Paul L. CaronDean
Wednesday, August 20, 2008
By Paul Caron
Stanford University's Michelle R. Clayman Institute for Gender Research yesterday released Dual-Career Academic Couples: What Universities Need to Know. The report is based on a study of 9,043 faculty at 13 major research universities:
A key finding of the report is the partner status of full-time faculty:
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Thanks for the post on the growing trend of dual placements for dual academic career couples. It's an important issue in today's economy where women are increasingly tied to demanding professional careers and men face increasing demands on the homefront. Both families/couples and higher ed institutions are struggling to negotiate the complexities of job matching under such conditions.
I have a few points to make about the previous comment describing academic postings in the humanities as "a racket" and "a rathole." First, you can thank the arts and humanities - e.g., studies of philosophy, literature, and aethestics - for establishing the foundation of the modern sciences. I do all the time because, while I am a quantitative sociologist with expertise in large survey research and advanced statistical analysis, I recognize that what we know today as the "hard" sciences (the term preferred over the word "real") emerged out of these "softer academic traditions. My own field of practice emerged out of a synthesis of the philosophical traditions of the humanities and the scientific methods of the hard sciences. What I see today is that the humanities continue to inspire novel thinking and applications in both the hard and social sciences. In fact, I would venture to say that the best "science" and certainly the best written expression comes from individuals who see the connection between the arts & humanities and science in general.
Second, academic postings in the humanities pay the lowest salaries and see the lowest academic placements rates in academia. Professors of english and philosophy make about 50 percent less than professors of business and law, for example. (See http://www.insidehighered.com/news/2007/04/12/salaries.) And last I heard, academic placement rates in the arts and humanities were around 20 percent. The rest of those PhDs find jobs outside the ivory tower.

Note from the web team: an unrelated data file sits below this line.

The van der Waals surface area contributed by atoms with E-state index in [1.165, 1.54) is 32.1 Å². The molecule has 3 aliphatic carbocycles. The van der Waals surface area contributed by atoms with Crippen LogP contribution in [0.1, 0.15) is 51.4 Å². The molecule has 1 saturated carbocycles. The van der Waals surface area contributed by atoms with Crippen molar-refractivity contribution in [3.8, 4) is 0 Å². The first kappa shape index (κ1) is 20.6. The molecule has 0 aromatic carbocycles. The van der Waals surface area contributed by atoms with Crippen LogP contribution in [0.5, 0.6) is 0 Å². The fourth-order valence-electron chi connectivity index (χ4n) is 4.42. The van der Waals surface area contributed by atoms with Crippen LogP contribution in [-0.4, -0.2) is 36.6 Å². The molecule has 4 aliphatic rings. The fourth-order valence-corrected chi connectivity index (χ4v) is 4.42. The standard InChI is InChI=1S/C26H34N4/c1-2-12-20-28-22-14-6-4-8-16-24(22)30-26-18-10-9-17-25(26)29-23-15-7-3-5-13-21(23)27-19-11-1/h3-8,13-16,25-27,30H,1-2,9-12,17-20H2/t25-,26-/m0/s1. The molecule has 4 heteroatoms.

This means that the opportunity cost of working in academia for these professors is already much higher than it is for professors in other fields. I am on the job market this year myself and I can tell you that private industry is willing to pay a lot more for my services now than I could ever find in academia. So from my perspective this differential return to my educational investment is very real. Talk to a few English professors and you will likely hear that many such scholars can barely "afford" to stay in academia. When they do decide to stay it is often to satisfy very definite non-economic motives.
In sum, it is very much worth our while to invest our collective capital in the arts and humanities. These scholars keep alive a very important part of the history of science and continue to inspire modern day scientific practice. Also, keep in mind the relative "economic" sacrifice these scholars make in order to make this important contribution to society. They ain't doing it for the money -- even as dual career couples.
Posted by: Amanda Elam | Aug 21, 2008 4:28:41 PM
The biggest problem with academic couples is that one spouse is often more accomplished and successful than the other. Many universities, in their desire to snag the successful spouse, are forced to give the "tagalong" a teaching position as well.
I can't tell you how many times I've taken a mediocre course taught by the less-than-stellar spouse of a tenured professor. Academics is one of the few fields where nepotism isn't frowned upon. All too often, it is the norm.
Posted by: Michelle C. | Aug 21, 2008 3:27:37 PM
Among academics married to academics, how many are married to persons in similar fields? How many of those in the Humanities, for example, have spouses in the Humanities? How many academics in the real sciences have spouses similarly employed? Those in the second category are not cause for concern, but consider a husband and wife who teach, say, English literature and ethnic studies. Their combined income would probably place them among the richest 10% percent. And for what? They sit around with students and talk about Austen and courtship rituals in South Philadelphia. What a fabulously genteel and priveledged existence they have. What a racket! How much of our collective wealth gets poured down that rathole? We could save a fortune by having all such useless pursuits and degrees readily available online. Students, whenever they are ready, could pay a small proctoring fee, take their tests, and get their degrees. The rest of us would be spared the fleecing.
Posted by: Lewin Wickes | Aug 21, 2008 8:58:37 AM
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